Lineart, printer, scanner questions

3) Questions about my art: Lineart, scanner, and printer questions 

How do you ink your pictures?

:bulletpurple: Usually, I “ink” with a pencil (H to B, F is a new favourite).

How do you get such clean lineart on watercolour paper?

:bulletpurple: Not at all. I do the lineart (often after a looser digital sketch) on drawing board (Hahnemühle “Nostalgie”, 200 gsm), scan it, and print it out on watercolour paper. Smooth paper is far better suited to the detailed line art I love so much, and it can handle a lot more erasing.

For the full process, see here!

How do you print lineart on watercolour paper? Doesn’t it bleed/smudge?

:bulletpurple: Different printer brands (and even different printers within the same brand) have totally different ink. I’ve been working with copied lineart since 2003. Initially, I had a HP printer which only dissolved ever so slightly, and took paper weights up to 250 gr if coaxed gently. Then I had a Canon, which has no waterproof ink (it went runny all over the place; not a pleasant sight), so I went to a copyshop to have my lineart printed onto watercolour paper there. In peak times, they saw me two to three times a week. They haven’t seen me since the summer of 2010, however, as I’ve owned Epson printers since that time. Many Epson printers work with pigment ink, which is absolutely waterproof, and my printer can handle paper weights of over 300 gr. It truly has revolutionised my workflow! It only works with original Epson ink, of course; the cheaper ones you find vary greatly in quality and water-proofness, and I don’t take chances there. In the end, as my brother says, nothing is as expensive as buying cheap. Right now, I have an Epson Stylus Photo R2880 (A3).

How do you scan your watercolours?

:bulletpurple: I have a rather cheap and old CanoScan Lide 90, which is great because it picks up everything. One of the tricks in scanning watercolours, I’ve found, is not to change the scanner settings at all. You get what it “sees”, and then you can do any tweaking manually. Some Photoshop knowledge is essential for that, I find – sometimes, it takes me a while to get the scan to look like the original again. I usually adjust the contrast, tweak the colours if necessary, and turn up sharpness just a notch, and just for web viewing.

If I work larger than A4, I scan my watercolours in several parts, and reassemble them again in PS.


13 thoughts on “Lineart, printer, scanner questions

  1. Hi Jenny,

    I was just browsing through your site. About your scanner, I have a Mustek a3 scanner, that I would really recommend to you :) it has made my work so much easier. The best part is, that it’s incredibly cheap compared to other scanners in that size. I paid around 130 euros four years ago, and it’s still a wonderful scanner. It does, like most scanners, loose the softest hues if those are among sharper or even primary colours. But overall it’s great.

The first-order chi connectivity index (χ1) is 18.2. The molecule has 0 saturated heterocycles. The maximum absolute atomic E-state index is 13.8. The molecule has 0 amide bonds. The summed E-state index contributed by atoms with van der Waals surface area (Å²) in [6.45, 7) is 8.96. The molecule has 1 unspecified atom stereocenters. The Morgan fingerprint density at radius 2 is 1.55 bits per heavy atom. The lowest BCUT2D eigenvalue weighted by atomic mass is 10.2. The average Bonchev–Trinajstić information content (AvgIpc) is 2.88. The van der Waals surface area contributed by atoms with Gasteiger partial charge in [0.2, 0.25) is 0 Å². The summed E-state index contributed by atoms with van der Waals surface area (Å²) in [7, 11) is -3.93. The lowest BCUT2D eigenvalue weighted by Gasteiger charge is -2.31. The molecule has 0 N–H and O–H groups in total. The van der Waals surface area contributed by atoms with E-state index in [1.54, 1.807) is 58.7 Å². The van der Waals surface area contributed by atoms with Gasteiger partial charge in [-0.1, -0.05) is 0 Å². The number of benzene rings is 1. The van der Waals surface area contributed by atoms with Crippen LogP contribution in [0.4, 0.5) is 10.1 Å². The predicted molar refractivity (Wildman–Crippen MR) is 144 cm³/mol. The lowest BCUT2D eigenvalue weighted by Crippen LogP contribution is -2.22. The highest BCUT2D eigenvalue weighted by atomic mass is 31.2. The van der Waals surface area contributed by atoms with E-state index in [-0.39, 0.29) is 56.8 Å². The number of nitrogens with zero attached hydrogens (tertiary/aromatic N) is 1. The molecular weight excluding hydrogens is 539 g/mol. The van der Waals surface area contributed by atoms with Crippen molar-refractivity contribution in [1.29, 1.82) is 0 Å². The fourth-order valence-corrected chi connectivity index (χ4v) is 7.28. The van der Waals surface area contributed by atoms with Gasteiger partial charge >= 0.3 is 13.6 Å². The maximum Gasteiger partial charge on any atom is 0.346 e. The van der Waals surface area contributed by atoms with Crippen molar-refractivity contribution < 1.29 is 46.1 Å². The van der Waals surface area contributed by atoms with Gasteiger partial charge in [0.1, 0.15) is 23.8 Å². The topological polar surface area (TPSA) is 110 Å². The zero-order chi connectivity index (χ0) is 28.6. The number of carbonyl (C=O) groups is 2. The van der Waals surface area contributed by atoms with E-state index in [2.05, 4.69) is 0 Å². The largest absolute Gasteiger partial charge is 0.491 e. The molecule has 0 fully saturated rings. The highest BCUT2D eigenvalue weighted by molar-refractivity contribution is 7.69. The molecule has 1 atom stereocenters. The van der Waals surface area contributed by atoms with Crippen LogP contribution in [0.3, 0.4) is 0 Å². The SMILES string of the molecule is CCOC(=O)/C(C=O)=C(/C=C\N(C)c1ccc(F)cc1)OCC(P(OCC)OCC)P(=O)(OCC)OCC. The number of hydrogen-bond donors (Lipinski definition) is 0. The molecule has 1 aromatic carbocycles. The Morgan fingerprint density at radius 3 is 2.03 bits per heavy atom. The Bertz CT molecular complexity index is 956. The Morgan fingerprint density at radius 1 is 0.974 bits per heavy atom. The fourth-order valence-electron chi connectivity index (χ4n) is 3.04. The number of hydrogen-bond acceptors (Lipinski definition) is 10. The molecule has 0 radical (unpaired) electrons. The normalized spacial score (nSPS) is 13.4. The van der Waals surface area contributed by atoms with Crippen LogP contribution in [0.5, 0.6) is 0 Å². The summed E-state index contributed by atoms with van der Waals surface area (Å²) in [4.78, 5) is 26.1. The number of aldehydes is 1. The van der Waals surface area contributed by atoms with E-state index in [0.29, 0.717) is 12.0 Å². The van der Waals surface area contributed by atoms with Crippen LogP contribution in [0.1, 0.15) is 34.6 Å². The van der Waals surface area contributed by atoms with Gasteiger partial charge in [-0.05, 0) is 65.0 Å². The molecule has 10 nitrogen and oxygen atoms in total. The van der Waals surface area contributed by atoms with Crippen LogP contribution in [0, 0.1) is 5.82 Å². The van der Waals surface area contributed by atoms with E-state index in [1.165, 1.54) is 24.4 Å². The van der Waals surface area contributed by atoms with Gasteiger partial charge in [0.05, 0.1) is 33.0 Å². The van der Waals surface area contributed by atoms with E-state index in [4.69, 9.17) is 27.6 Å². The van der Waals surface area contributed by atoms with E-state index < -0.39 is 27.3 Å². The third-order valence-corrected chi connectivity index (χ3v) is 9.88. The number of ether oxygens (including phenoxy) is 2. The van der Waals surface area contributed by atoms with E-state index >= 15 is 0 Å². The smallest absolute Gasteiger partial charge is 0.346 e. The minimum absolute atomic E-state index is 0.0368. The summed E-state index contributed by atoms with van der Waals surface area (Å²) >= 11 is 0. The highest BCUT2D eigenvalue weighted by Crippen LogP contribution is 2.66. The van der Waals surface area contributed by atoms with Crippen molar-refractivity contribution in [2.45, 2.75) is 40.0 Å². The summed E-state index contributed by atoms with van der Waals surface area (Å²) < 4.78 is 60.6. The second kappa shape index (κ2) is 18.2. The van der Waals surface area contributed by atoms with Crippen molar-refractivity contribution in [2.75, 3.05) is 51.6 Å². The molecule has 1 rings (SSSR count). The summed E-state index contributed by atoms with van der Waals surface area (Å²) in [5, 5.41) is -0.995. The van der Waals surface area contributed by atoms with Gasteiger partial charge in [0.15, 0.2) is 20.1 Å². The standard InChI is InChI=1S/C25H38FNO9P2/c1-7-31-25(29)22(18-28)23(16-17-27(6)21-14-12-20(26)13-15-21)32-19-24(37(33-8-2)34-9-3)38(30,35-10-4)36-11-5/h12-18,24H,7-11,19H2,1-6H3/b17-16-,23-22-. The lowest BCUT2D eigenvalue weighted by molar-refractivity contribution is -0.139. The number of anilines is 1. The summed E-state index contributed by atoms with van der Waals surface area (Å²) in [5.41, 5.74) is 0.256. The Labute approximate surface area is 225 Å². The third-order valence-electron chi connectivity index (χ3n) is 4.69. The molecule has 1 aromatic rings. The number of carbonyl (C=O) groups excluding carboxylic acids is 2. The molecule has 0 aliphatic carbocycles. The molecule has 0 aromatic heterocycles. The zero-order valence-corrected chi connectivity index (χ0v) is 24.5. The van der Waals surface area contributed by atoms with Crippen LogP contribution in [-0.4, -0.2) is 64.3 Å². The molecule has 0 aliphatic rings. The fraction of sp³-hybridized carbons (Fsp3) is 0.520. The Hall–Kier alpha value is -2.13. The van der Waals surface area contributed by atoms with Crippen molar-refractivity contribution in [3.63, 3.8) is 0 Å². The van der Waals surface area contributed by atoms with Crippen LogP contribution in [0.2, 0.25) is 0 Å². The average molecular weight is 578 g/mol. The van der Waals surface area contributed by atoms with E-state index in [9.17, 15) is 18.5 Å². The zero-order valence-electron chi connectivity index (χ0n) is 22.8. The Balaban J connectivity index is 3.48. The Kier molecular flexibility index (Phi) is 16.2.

Just a tip, really :)

    Thanks for sharing your wonderful work!

    • Interesting – I had just *today* decided to get myself an Epson Perfection soon. They work with CCD technology, meaning they pick up stuff that does not lie flat against the glass – like the inside of a book, or watercolour paper!

      It also comes with software to automatically put together larger paintings scanned in several parts. But I really have to say that I don’t mind scanning the parts and putting them together, tweaking colours… it’s got something meditative about it. Like the final hill you have to climb before a piece is truly complete. ;)

      I’ll look into that one though, that you very much!

      • Really? Seems I haven’t been keeping myself up to date with the latest tech, but I’ll have to check out some of Epson’s new products :)
        Your printer does, by the way, sound absolutely fantastic. However I normally just painting without much sketch-work done beforehand, so it might not apply to my work. But maybe that will change..

        Before I got my a3 scanner I absolutely hated reassembling pictures. Somehow, a dark line would find its way onto my drawings. So I guess I’m not really that much of a climber – went the final brush or pencil stroke is made it is -done-.

        And you’re most welcome!

  2. May i ask what brand of ink are you using exactly? My lineart dissolves with water all the time! As for scanning, i personally use a layer of transparency to reduce glare:-)

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  5. Hey! I went to a local copy shop a while ago to get some prints done but they use Toner in theirs.

    This makes the colors bead up and not layer on top of the toner lines, and I was wondering if the pigments for your really nice printer (which I now have my eye on getting a similar model) do not have this problem and the colors layer naturally as if I had inked the page myself?

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